Jeff Jacoby became an op-ed columnist for The Boston Globe in February 1994. Seeking a conservative voice to balance its famously liberal roster of commentators, the Globe hired him away from the Boston Herald, where he had been chief editorial writer since 1987.
A Cleveland native, Jacoby graduated with honors from George Washington University in 1979 and from Boston University Law School in 1983. He practiced law for a short time at the firm of Baker & Hostetler, but returned to Boston to become deputy manager of Ray Shamie's 1984 campaign for the U.S. Senate. From 1985 to 1987, Jacoby was an assistant to Dr. John Silber, who at the time was president of Boston University.
In addition to his print work, Jacoby has been a political commentator for WBUR-FM, Boston's National Public Radio affiliate. For several years he hosted "Talk of New England," a weekly television program, and has often appeared as a panelist on WCVB-TV's "Five on Five." He is an overseer of the Huntington Theatre Company, the largest resident theatre in Boston, and is on the board of The Concord Review, a quarterly journal of essays on history by secondary students worldwide.
Broadcasting from Boston the day after the Marathon bombing, a correspondent for the French-Canadian TV channel LCN explained why Americans shouldn't be surprised when such atrocities occurred. It's the price they have to pay for being a superpower, Richard Latendresse told his viewers.
IN THE CLAMOR over immigration, the demand for more border security has been unrelenting.
According to a Washington Post-ABC poll released last week, 70 percent of Americans want Dzhokhar Tsarnaev put to death if he is convicted of the Boston Marathon bombing.
It's the Holy Grail that Massachusetts Republicans have been seeking for years: the blueprint for getting candidates elected to statewide office.
If truth-in-labeling rules applied to Congress, the proposed law giving states the power to collect sales tax from out-of-state online retailers would be named the Marketplace Unfairness Act.
IF KIM JONG UN thinks he can shake down Washington by threatening nuclear apocalypse, President Obama says, the belligerent North Korean dictator has another think coming.
SCARCELY HAD the terrible news from Copley Square broken when the somber prediction began to be heard everywhere: Boston will never be the same. The Marathon will never be the same. Patriots Day will never be the same.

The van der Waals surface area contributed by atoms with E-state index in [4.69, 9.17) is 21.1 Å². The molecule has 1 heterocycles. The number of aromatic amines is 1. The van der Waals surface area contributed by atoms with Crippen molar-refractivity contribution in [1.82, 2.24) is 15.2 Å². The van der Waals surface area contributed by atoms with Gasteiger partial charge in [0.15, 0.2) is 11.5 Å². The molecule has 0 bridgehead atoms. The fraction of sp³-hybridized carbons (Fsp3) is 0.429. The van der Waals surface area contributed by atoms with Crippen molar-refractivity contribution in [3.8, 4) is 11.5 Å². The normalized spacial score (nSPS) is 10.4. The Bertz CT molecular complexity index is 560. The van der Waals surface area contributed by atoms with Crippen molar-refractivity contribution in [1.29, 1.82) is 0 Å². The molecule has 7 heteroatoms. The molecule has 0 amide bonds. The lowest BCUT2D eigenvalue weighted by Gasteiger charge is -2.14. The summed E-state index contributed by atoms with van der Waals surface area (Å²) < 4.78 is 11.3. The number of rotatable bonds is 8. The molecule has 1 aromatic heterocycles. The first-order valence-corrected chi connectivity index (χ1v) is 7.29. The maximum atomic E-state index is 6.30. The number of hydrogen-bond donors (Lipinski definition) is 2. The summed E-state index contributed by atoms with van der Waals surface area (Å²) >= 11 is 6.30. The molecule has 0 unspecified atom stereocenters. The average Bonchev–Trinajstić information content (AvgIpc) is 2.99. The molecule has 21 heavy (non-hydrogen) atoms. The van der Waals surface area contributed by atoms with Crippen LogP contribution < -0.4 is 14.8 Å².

In his "Letter from Birmingham Jail," written behind bars 50 years ago this week, Martin Luther King invokes God 15 times and mentions the words "Christ" or "Christian" 21 times. But he refers to "law" 41 times – more than both of them combined – and thereby hangs a lesson.
So the Mayor of Boston, channeling his inner Captain Renault, is shocked – shocked! – to find that Boston's taxi industry is a rigged and pitiless racket.
Ten years ago this week, the United States led an invasion of Iraq with the explicit purpose of overthrowing Saddam Hussein.
HILLARY CLINTON STEPPED DOWN after four years as secretary of state amid swathes of flattery excessive even by Washington's sycophantic standards.
Lawyers representing three of the men charged in the New Delhi gang rape case said last week that they would enter pleas of not guilty on their clients' behalf. In most criminal prosecutions, that would be unremarkable. But the lawyers who stepped forward to represent the suspects in this case did so in the face of emotional protests by fellow attorneys, many of whom insisted that no one should defend those accused of such a terrible crime.
I DON'T FALL IN LOVE with politicians – the last presidential candidate I voted for with ardor was Ronald Reagan in 1980 – and my heart doesn't break when those I support don't win. Nor am I a party loyalist.
"Civility" was a popular buzzword last year when then-Senator Scott Brown and his Democratic challenger Elizabeth Warren signed a much-hyped "People's Pledge" to keep third-party advertising out of their rapidly escalating US Senate contest.
Eleven years ago, al-Qaeda terrorist Richard Reid tried to blow up American Airlines Flight 63 with a bomb hidden in his shoes. As a result, air travelers to this day must remove their shoes to pass through security at US airports.
WHEN IT COMES to foreign policy, John F. Kerry is no John F. Kennedy.
Whatever else the New Year brings, at least it won't be a presidential election or any of the primaries, caucuses, or conventions leading up to it. Which is more than OK with me. American presidential campaigns have grown excruciatingly overlong, and I look forward to a respite from the obsessive political coverage, the ginned-up gaffes and controversies, the rush to dissect each twitch in public opinion, the avalanche of dishonest advertising and disingenuous "fact-checking."
It Is remarkable how confident so many people are that they know what causes – and just how to prevent – horrific massacres like Friday's bloodbath at Sandy Hook Elementary School in Connecticut.
FERTILITY IN AMERICA has been declining for years. According to the Pew Research Center, the nation's birth rate hit an all-time low in 2011 – just 63 births per 1,000 women of childbearing age. It was almost twice as high – 123 births per 1,000 women – at the peak of the Baby Boom in 1957.
To everything there is a season, the Good Book says, and in Michigan workplaces the season of freedom is arriving at last.
Fox News' Roger Ailes: Administration's Excuses Won't Work, Americans Died For Press Freedom | Katie Pavlich